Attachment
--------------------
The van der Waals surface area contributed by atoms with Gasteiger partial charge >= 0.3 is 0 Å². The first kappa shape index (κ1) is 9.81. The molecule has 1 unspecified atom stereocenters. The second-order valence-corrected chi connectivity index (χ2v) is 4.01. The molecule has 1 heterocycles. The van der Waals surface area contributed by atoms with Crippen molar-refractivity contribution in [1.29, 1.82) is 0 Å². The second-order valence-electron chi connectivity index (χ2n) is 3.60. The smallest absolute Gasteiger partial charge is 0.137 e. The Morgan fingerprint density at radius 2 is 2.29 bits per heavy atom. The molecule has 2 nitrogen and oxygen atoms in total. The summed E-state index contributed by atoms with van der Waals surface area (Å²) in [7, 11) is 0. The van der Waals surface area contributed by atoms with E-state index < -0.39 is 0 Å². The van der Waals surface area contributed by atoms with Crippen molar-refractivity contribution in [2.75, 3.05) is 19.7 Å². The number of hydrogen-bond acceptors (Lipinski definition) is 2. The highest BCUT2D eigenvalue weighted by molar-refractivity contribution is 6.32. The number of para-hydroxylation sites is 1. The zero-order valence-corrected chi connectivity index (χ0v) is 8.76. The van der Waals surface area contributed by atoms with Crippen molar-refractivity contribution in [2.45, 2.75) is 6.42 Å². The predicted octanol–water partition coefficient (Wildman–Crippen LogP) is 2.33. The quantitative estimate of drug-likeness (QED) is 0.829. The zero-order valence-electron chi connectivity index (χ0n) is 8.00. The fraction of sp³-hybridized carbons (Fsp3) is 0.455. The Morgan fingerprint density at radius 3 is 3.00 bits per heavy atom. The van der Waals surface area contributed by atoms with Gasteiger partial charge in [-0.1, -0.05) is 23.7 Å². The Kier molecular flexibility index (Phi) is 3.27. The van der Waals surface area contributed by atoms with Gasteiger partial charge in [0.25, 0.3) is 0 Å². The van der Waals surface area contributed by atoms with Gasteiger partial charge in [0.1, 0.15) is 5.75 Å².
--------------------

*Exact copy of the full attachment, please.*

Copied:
The van der Waals surface area contributed by atoms with Gasteiger partial charge >= 0.3 is 0 Å². The first kappa shape index (κ1) is 9.81. The molecule has 1 unspecified atom stereocenters. The second-order valence-corrected chi connectivity index (χ2v) is 4.01. The molecule has 1 heterocycles. The van der Waals surface area contributed by atoms with Crippen molar-refractivity contribution in [1.29, 1.82) is 0 Å². The second-order valence-electron chi connectivity index (χ2n) is 3.60. The smallest absolute Gasteiger partial charge is 0.137 e. The Morgan fingerprint density at radius 2 is 2.29 bits per heavy atom. The molecule has 2 nitrogen and oxygen atoms in total. The summed E-state index contributed by atoms with van der Waals surface area (Å²) in [7, 11) is 0. The van der Waals surface area contributed by atoms with E-state index < -0.39 is 0 Å². The van der Waals surface area contributed by atoms with Crippen molar-refractivity contribution in [2.75, 3.05) is 19.7 Å². The number of hydrogen-bond acceptors (Lipinski definition) is 2. The highest BCUT2D eigenvalue weighted by molar-refractivity contribution is 6.32. The number of para-hydroxylation sites is 1. The zero-order valence-corrected chi connectivity index (χ0v) is 8.76. The van der Waals surface area contributed by atoms with Crippen molar-refractivity contribution in [2.45, 2.75) is 6.42 Å². The predicted octanol–water partition coefficient (Wildman–Crippen LogP) is 2.33. The quantitative estimate of drug-likeness (QED) is 0.829. The zero-order valence-electron chi connectivity index (χ0n) is 8.00. The fraction of sp³-hybridized carbons (Fsp3) is 0.455. The Morgan fingerprint density at radius 3 is 3.00 bits per heavy atom. The van der Waals surface area contributed by atoms with Gasteiger partial charge in [-0.1, -0.05) is 23.7 Å². The Kier molecular flexibility index (Phi) is 3.27. The van der Waals surface area contributed by atoms with Gasteiger partial charge in [0.25, 0.3) is 0 Å². The van der Waals surface area contributed by atoms with Gasteiger partial charge in [0.1, 0.15) is 5.75 Å².